Nabopolassar (Nebuchadnezzar’s father) who was a Chaldean chief had led a revolt against the Assyrian rule and proclaimed himself king of Babylon in BC 626. On his father’s death Nebuchadnezzar took the throne in BC 605 and started his campaign of war to capture new territory. These conquests included Jerusalem.

Despite the position he held as king, Nebuchadnezzar was childishly impetuous. Around him he had appointed a group of sorcerers, magicians and astrologers to advise him.

In his second year as king, he had a disturbing dream. Although he could not remember what he had dreamt, nevertheless he expected his counsellors to interpret the dream. When they told him this was unreasonably impossible, he made his first decree that all his “wise” men should be killed (Dan. 2:13).

When Daniel heard of this folly, he asked the king to give him time to know and interpret the dream. In fact God told him the dream in his own dream and he was able to explain the image that Nebuchadnezzar had seen.

A huge figure, head of gold, chest of silver, belly and thighs of brass, and legs and feet of iron. The iron of the feet and toes was mixed with clay. (See Daniel chapter 2).

The interpretation was of the coming of 4 world powers, of which the golden head was that of Babylon. I will explain more on this later.

Daniel was promoted and made second in command of Babylon. (Dan. 2: 48). But more challenges lay ahead. Filled with his own importance, Nebuchadnezzar made a huge statue of gold and set it up in a prominent position. Then another decree was made at the dedication of the statue. Every time music was played everyone had to fall down and worship this statue (Dan. 3:10). Those who refused were thrown into a very hot furnace.

Daniel’s friends Shadrach, Meshach and Abed-Nego did not worship the statue. They were God fearing Jews and told the king straight they would not obey his decree. They also pointed out that the true God would deliver them. (Dan. 3:16 - 18). The scripture reports that Nebuchadnezzar was “full of fury” verse 19. So the Jews were thrown in only to be joined by a fourth Man Who looked like “the Son of God” (Dan. 3:25).

All 3 came out unharmed so the king made a new decree. This time, that only the true God Who had delivered the 3 young men must be worshipped. Promotion for these brave men of faith followed!

So 2 bad and 1 good decree and counting!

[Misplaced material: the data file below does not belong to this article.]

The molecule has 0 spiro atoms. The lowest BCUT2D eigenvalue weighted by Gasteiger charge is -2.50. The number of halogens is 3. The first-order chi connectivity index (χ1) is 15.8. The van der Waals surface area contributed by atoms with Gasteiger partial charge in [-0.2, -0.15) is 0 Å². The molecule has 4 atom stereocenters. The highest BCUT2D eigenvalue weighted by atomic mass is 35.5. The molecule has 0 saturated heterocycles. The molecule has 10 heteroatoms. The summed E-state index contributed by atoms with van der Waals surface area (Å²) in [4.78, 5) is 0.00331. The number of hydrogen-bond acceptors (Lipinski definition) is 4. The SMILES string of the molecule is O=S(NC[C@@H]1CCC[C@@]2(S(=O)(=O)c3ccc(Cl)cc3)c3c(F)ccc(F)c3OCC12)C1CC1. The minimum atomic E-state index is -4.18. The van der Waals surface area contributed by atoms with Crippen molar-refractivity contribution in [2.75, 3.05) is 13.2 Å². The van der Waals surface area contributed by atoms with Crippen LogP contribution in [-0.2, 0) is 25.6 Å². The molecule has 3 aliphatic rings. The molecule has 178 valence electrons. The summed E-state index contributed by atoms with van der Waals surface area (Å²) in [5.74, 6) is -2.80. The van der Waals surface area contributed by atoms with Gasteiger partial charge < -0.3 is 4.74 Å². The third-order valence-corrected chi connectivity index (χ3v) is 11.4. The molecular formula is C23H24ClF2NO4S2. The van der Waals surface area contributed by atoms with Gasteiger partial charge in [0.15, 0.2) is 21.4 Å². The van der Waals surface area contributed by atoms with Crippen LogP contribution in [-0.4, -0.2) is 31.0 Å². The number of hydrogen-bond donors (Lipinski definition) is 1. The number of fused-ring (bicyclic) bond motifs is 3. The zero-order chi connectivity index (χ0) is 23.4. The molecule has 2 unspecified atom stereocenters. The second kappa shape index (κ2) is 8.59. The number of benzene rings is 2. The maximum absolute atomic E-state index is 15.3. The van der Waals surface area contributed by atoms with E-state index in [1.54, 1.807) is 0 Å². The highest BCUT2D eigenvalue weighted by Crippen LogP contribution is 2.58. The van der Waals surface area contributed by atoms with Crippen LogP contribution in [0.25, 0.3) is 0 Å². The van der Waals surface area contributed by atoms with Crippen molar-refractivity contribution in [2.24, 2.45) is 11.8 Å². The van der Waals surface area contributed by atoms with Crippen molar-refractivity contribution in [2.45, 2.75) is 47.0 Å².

The next decree mentioned in the book of Daniel was, you guessed it, another stupidity. This time, it was signed by Darius, the new king. This was Darius the Mede, not to be confused with Darius the Persian king, whom we shall consider in chapter 4.

The king’s counsellors, once again motivated by jealousy at seeing Jewish men in high positions, set a trap. They urged the king to make a new decree that whoever made a petition to any god or man except the king himself, would be thrown into a pit full of hungry lions for a period of 30 days (Dan. 6:7 & 8).

This played right into the ego of the king who naively signed the decree. At 62 years old he should have realised the trap that was being prepared. He had made Daniel the top prince, recognising the excellent spirit in him. You probably know this famous story. Daniel prayed with his window opened, well aware of the decree that had been signed (Dan. 6:11). He was reported to the king who had no choice, because of his own decree to throw him to the lions.

Daniel spent the night in the company of the lions plus the Angel of the Lord Who was sent to shut the lions’ mouths. The king did not sleep, but spent the night nervously fasting. Early the following morning a joyful reunion took place and Daniel’s accusers themselves became breakfast for the hungry lions (Dan. 6:24).

Then Darius make his final recorded decree that all men should “tremble and fear before the God of Daniel,” (Dan. 6:26).

The scripture then records that “this Daniel prospered in the reign of Darius and in the reign of Cyrus the Persian,” (Dan. 6:28). These were glorious victories for these faithful servants of God who survived the decrees of these kings and who enhanced God’s Name in the earth.